How many times have we heard someone say There ought to be a Law! about something they dislike? I cringe every time I hear it. Haven't we more than enough laws already? I don't have any exact figures as to the number of laws presently in existence, but one theological wit put it best when he said, "There are a million laws that have been created to say what the Ten Commandments put most succinctly of all."
Even if one is inclined to ignore the first three Commandments, the last seven exemplify the heart of liberty--do no harm to your neighbor.
Respect your parents. Do not murder. Do not cheat on your spouse. Do not steal. Do not lie or bear false witness. Do not chase your neighbor's wife. Do not covet your neighbors goods or property.
That seems like a pretty fair recipe for getting along and being free. If one chooses to source God and plug in the first three Commandments, fine.
The other seven ensure that those who choose not to do so, are still to be done no harm. I thought it was always interesting that Jesus, when He said, "Love your neighbor as yourself," did not specify who "neighbor" was. The Greek word used in the Gospel does, though . . .
The one who is close.
Cuts to the quick, and makes every human relationship incumbent upon individual responsibility, and a total respect for the life, liberty and property of every neighbor, in love and marriage to friends to contractual business deals and anything beyond.
Even if one not inclined to credit Divinity with the genius of simplicity in the Commandments, it must be admitted that the concept of do no harm has existed from antiquity. One can only conclude the desire for liberty was likewise present and alive in antiquity.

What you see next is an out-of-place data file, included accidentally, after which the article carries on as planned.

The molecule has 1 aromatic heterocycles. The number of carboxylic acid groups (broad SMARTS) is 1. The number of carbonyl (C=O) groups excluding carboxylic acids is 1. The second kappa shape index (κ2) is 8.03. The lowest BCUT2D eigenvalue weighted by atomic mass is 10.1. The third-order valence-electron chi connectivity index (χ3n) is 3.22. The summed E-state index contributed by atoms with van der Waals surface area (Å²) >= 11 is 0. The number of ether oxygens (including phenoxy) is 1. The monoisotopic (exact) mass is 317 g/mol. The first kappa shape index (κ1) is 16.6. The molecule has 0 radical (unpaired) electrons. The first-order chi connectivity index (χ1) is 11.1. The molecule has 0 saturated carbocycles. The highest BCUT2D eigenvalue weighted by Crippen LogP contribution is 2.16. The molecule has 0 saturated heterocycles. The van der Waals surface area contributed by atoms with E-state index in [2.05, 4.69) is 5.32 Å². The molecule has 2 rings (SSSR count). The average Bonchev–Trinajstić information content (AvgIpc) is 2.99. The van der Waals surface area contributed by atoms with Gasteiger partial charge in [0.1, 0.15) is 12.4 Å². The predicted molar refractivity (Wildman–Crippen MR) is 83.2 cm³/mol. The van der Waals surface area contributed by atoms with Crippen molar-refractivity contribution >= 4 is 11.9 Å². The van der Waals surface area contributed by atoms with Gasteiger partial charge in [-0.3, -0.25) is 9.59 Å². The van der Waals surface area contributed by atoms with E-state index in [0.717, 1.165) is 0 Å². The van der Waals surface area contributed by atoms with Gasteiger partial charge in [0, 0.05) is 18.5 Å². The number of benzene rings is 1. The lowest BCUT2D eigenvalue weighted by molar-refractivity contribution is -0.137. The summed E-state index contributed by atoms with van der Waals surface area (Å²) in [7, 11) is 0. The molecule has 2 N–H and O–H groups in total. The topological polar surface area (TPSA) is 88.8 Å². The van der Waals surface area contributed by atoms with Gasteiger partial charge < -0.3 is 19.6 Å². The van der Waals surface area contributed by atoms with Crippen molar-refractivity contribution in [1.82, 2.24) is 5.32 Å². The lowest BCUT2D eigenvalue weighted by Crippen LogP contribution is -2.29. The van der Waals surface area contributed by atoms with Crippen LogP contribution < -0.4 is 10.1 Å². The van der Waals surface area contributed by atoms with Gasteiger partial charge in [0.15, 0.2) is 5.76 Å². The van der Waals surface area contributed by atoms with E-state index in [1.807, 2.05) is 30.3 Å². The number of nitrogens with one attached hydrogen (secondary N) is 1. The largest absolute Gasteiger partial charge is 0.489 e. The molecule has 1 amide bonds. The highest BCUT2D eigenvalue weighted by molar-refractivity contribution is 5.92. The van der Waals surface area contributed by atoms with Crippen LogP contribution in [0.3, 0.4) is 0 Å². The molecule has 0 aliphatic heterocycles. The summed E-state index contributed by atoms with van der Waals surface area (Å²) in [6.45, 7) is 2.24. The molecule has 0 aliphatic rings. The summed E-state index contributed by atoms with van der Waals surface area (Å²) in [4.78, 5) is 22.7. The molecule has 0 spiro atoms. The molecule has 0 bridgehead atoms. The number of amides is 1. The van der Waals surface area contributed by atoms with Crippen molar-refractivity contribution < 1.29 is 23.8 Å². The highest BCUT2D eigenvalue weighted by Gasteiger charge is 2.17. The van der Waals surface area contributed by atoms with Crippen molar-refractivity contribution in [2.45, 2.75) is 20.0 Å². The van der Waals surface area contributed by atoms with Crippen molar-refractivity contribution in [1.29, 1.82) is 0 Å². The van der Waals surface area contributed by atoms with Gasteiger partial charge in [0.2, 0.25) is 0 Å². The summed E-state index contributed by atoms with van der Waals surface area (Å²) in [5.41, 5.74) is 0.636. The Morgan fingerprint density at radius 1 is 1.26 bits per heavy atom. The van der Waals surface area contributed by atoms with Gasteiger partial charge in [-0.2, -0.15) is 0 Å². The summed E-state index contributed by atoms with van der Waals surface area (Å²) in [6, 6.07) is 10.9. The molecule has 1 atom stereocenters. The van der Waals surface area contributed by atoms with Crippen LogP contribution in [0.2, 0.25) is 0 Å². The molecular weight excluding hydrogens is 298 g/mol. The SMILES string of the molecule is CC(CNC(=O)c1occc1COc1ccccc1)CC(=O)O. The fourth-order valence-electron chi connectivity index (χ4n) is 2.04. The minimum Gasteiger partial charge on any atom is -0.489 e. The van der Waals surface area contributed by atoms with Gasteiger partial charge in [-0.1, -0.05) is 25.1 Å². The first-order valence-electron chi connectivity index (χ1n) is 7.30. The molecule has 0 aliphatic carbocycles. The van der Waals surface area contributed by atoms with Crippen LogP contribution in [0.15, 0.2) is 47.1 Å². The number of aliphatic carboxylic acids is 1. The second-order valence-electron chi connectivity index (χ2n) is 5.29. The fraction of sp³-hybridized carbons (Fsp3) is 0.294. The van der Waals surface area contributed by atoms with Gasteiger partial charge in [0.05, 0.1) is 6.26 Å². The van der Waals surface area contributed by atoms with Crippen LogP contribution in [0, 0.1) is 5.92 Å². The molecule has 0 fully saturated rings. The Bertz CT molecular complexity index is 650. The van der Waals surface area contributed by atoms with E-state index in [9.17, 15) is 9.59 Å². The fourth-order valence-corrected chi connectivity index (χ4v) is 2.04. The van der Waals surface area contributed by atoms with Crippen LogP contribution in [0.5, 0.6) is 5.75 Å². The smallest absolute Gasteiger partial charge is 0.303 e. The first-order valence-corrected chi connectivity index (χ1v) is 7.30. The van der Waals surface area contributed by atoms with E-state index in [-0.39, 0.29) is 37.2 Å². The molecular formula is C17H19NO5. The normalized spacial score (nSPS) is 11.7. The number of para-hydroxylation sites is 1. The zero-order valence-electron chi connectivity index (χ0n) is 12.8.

I am in no way advocating a theocracy, because those have always deteriorated into oligarchies and dictatorships even faster than attempts at democracy. Every time a church or faith has taken up the reins of "government" it has made shambles of things. Lord Acton's famous quip about power holds true in every instance.
How far we have progressed as we continue to give ever more power away while being told how free we are. By the day or week, under the coy guise of "doing the people's business," state and federal legislators perpetually spend their time enacting new laws, all of which in one way or another, restrict liberty, and extract capital from the people. Somehow, after awhile, one begins to gain the impression that legislatures are more about "giving the people the business." There is not one facet of life that is not regulated by law, and thus, restricting freedom within arbitrary boundaries that have no true bearing to "do no harm" but instead, serve to increase the power of government over the liberties of the people.
So the next time someone says, "There ought to be a law . . .", tell them, "No thanks. I know of 10 that work just fine."
The People's Business? Do no harm.